Those long, quiet moments just before the sun peeks over the horizon; the echo of a deer call as it bounces back at you in the early twilight; that crowning moment when a trophy finally settles into your crosshairs — these are the memories that hunters wait all year to make during deer season.

The 2019 North Dakota deer season opens this Friday, Nov. 8, at noon (Central time) and runs through Sunday, Nov. 24. Legal shooting hours are 30 minutes before sunrise to 30 minutes after sunset.

Although every outdoorsman’s dream is to bag that big trophy they spotted last year, safety must always be prioritized above all else, especially when it comes to firearms and visibility in the field.

Major Ray Kaylor of the Stark County Sheriff’s Department adamantly cautions those who partake in this season’s harvest to be prudent both with their weapons and their surroundings.

“My advice is to make sure your weapon is unloaded when it needs to be and practice safe handling at all times,” Kaylor told the Press.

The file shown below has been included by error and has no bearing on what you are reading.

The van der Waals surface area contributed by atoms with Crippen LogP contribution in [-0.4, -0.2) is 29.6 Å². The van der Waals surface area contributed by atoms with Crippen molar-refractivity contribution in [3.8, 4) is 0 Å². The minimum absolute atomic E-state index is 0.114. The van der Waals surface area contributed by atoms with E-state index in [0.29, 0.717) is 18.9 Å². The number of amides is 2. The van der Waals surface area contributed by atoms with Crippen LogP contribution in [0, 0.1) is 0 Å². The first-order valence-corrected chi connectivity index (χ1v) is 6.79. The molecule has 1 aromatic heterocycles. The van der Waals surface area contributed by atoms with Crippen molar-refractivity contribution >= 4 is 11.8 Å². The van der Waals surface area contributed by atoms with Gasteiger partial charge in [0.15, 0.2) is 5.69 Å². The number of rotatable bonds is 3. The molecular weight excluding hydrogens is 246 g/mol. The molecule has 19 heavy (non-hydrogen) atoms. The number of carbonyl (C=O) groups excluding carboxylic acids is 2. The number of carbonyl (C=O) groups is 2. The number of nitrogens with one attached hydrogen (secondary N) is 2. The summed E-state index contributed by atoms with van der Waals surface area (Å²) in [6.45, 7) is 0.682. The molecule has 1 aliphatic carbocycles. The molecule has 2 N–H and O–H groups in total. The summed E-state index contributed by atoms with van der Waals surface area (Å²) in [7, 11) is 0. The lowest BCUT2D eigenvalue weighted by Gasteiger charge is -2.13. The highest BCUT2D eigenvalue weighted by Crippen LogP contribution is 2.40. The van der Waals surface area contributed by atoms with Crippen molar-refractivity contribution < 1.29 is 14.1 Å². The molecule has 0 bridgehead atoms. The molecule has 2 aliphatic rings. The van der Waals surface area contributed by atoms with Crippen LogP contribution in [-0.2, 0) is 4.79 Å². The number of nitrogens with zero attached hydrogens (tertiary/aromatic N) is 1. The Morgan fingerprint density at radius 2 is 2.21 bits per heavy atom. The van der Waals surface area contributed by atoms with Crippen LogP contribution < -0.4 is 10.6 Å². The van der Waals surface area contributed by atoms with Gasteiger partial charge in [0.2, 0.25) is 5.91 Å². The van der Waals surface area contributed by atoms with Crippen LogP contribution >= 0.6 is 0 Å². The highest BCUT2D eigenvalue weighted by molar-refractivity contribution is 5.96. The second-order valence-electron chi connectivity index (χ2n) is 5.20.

“Also, watch where you’re shooting and don’t do so close to buildings,” the major added.

Speaking of visibility on the range, Kaylor said: “Make sure you’re wearing orange (specifically, one must wear both a hat and outer garment above the waistline totaling at least 400 square inches of solid daylight blaze orange) and if you’re going to hunt on land, make sure you get permission from the landowner prior to doing so.”

Hunters may not harvest without a deer license in their possession. If you have lost yours or have not yet gotten one, call 701-328-6300 or visit the North Dakota Game and Fish Department website at

According to a 2014 report that analyzed U.S. hospital records, on average approximately 2,400 firearm-related injuries involved in hunting were documented per year over a 15-year period of study. The majority of these injuries take place during the hunting months of October, November and December.

The report notes that in the larger context of hunting-related injuries, tree stand falls harm hunters at least 90 percent more often than firearms do.